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An article caught my eye last week that I couldn’t ignore. It was by turns interesting, infuriating and illuminating, with a simple and matter-of-fact headline: “Thanks to weak passwords, Conficker worm still rampant.” It was from SC Magazine and it made me gack just a little.

Flashback to 2008. In November of that year Conficker made its first appearance, and within months had infected millions of home and business systems in the most successful botnet ever. The “worm” was in truth a highly clever system that leveraged vulnerabilities in Windows Server Service, autorun functions and the automatic creation of as many as 250 new botnet-managed domains each day across five TLDs.

But the thing that really made Conficker the Pirates of the Caribbean of mid-2000 worms was its clever use of dictionary attacks on administrative passwords: find a target system, fling thousands of default or guessable password combinations at it until it breaks open, and Confiicker was off the races.

Flash forward to 2012 and Conficker is still going strong, despite special patches from Windows and dedicated vulnerability scanners from Nessus and N-Map. The SC Magazine article cited some disturbing numbers:

“In the fourth quarter of 2011 alone, Microsoft analysis determined that Conficker tried to infect 1.7 million computers, a 225 percent increase since the first quarter of 2009. Since that year, Conficker has been detected on 220 million computers worldwide.”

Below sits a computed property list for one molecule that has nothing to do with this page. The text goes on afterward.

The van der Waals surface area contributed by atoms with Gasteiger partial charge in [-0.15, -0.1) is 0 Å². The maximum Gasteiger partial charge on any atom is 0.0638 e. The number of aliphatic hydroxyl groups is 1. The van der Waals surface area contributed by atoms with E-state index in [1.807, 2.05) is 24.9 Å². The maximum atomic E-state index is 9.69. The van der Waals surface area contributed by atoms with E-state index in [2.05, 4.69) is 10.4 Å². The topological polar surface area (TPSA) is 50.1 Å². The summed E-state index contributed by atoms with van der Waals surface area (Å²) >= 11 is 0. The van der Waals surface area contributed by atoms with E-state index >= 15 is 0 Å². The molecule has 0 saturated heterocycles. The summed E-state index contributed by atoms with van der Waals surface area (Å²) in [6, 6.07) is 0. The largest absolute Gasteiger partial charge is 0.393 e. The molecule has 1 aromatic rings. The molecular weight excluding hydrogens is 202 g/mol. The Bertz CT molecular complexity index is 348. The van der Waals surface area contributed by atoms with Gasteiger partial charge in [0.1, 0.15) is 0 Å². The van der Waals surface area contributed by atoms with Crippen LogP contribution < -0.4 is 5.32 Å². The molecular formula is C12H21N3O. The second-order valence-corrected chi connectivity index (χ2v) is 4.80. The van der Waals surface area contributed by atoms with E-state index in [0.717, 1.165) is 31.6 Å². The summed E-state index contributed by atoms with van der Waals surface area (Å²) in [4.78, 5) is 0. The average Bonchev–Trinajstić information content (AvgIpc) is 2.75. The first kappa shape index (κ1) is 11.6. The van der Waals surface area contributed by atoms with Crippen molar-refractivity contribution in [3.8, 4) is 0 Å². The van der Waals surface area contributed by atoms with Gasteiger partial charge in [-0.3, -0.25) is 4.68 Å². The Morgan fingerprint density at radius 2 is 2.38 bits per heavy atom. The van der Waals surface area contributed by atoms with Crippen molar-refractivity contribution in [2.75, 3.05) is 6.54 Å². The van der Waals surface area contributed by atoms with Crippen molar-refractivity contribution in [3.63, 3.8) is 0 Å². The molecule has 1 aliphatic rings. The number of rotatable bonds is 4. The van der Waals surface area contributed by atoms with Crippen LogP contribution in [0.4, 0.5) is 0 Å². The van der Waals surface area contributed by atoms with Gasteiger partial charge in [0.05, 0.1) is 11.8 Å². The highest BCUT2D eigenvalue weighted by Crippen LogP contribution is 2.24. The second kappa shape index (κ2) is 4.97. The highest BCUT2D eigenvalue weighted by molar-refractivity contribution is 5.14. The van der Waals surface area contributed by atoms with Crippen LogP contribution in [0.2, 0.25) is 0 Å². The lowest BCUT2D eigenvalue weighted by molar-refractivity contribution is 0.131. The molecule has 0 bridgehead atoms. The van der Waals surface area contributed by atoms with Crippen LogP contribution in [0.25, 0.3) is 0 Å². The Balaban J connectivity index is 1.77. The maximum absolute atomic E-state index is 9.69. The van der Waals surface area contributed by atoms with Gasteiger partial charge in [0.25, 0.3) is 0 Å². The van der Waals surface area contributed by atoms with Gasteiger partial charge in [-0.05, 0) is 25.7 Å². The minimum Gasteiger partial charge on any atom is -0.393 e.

Tim Rains of Microsoft’s Trustworthy Computing Group laid much of the blame for this continued success on weak passwords:

“The use of these weak passwords in enterprise today is very concerning,” he said. “Not only will this allow broad-based attacks to spread, but it also allows targeted attacks by determined adversaries to be just as successful.”

So what made me gack a little? Two things, really:

  • Default or weak-ass passwords, Conficker’s built-in “open sesame” tool, are such low-hanging vulnerabilities as to be embarrassing
  • Persistent unpleasant reality: the problem of hardening an ever-growing population of loosely-managed servers (and their default or guessable passwords) is still considered “too big to manage”

As an industry, though, we can solve these issues with 4 incredibly difficult but immanently do-able steps.

  1. Create, distribute and manage policies that define IT security standards across all platforms and devices… including password standards
  2. Automate a continuous, scalable process of scanning and fixing system configuration vulnerabilities… like weak passwords
  3. Stop talking about Defense in Depth and just do it: good configuration management, enterprise anti-virus and network vulnerability scanning, when working together, can defeat Conficker
  4. Rinse and repeat: do this more often than configuration drift or laziness can catch up with you

An InfoSec Island article from the middle of last year made it clear that the threat is far from gone. “Authorities Bust $72 Million Dollar Conficker Fraud Ring” highlighted the way cyerbcriminals  continue to parlay the worm into a healthy payday.

I’m really not a flag-waving Let’s charge this cyber hill! militant patriot, but I think we can bury Conficker. Finally.


Want to read more about Conficker? Try Mark Bowden’s excellent book Worm: The First Digital World War.